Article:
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LEED Gold-certified Azurmendi crowned Worlds Most Sustainable Restaurant

Roaming shipping container museum brings contemporary art through Panama

March 6, 2020 by  
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Panamanian architect Héctor Ayarza has figured out a cool and sustainable way to bring art to the masses. His fantastic Wandering Museum is a roaming structure made out of two reclaimed shipping containers . The project helps bring certain works of art from the Museum of Contemporary Art throughout neighborhoods in Panama City. The project began as a collaboration between the Panama City-based Museum of Contemporary Art and Ayarza. Hoping to showcase certain pieces that may not have permanent space in the museum itself, the team decided to create a sustainable way to bring a selection of contemporary art collections to people in various locations throughout the city. They did this by turning to recycled shipping containers. Related: Spectacular new shipping container museum nestles near China’s Great Wall Towed on the flatbed of a truck, the lightweight Wandering Museum travels easily through the city streets. While it is on the road, the traveling museum is instantly recognizable thanks to its multicolored design. Bright stripes of red, orange and green cover the shipping containers’ exteriors, bringing a fun, vibrant feel to the project. Once parked, the shipping containers are laid out in a perpendicular formation. The entrance is through one end of the first shipping container, which is painted black inside. This is the main exhibition space, with a  minimalist atmosphere that emits the same contemporary style of the permanent museum. The second shipping container has interior walls that are clad in a low-cost particle board with various shelves. There is also a floor-to-ceiling chalkboard, where visitors can leave messages. An entire side of the container can be completely left open, inviting art-lovers to explore the interior contents while also socializing in the make-shift courtyard space between the two structures. + Héctor Ayarza Via ArchDaily Photography by Fernando Alda via Héctor Ayarza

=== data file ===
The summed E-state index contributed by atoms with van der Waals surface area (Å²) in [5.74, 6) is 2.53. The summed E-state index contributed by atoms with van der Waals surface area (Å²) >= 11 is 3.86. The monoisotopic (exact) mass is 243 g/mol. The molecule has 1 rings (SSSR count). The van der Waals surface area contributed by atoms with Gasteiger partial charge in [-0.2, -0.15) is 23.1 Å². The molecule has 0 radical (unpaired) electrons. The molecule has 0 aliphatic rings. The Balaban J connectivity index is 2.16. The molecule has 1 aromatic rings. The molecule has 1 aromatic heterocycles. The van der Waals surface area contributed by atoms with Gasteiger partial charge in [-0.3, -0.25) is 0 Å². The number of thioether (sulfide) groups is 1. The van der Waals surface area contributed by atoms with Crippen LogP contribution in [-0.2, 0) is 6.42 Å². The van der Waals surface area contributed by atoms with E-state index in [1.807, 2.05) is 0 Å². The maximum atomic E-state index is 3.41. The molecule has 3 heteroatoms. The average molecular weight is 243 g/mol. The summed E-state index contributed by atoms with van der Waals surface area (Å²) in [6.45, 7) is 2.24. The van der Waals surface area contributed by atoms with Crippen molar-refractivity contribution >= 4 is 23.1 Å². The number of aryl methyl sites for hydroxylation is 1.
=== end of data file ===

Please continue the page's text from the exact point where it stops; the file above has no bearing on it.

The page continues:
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Roaming shipping container museum brings contemporary art through Panama

Silhouette hybrid trike harvests energy from road bumps

July 17, 2010 by  
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Eco Factor: Zero-emission pedal/electricity powered concept trike. Silhouette by vehicle designer Jake Loniak is a three-wheeled vehicle designed to transport you to your office in the future. The zero-emission vehicle is powered by a hybrid engine that runs on electric motors and pedal power

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Silhouette hybrid trike harvests energy from road bumps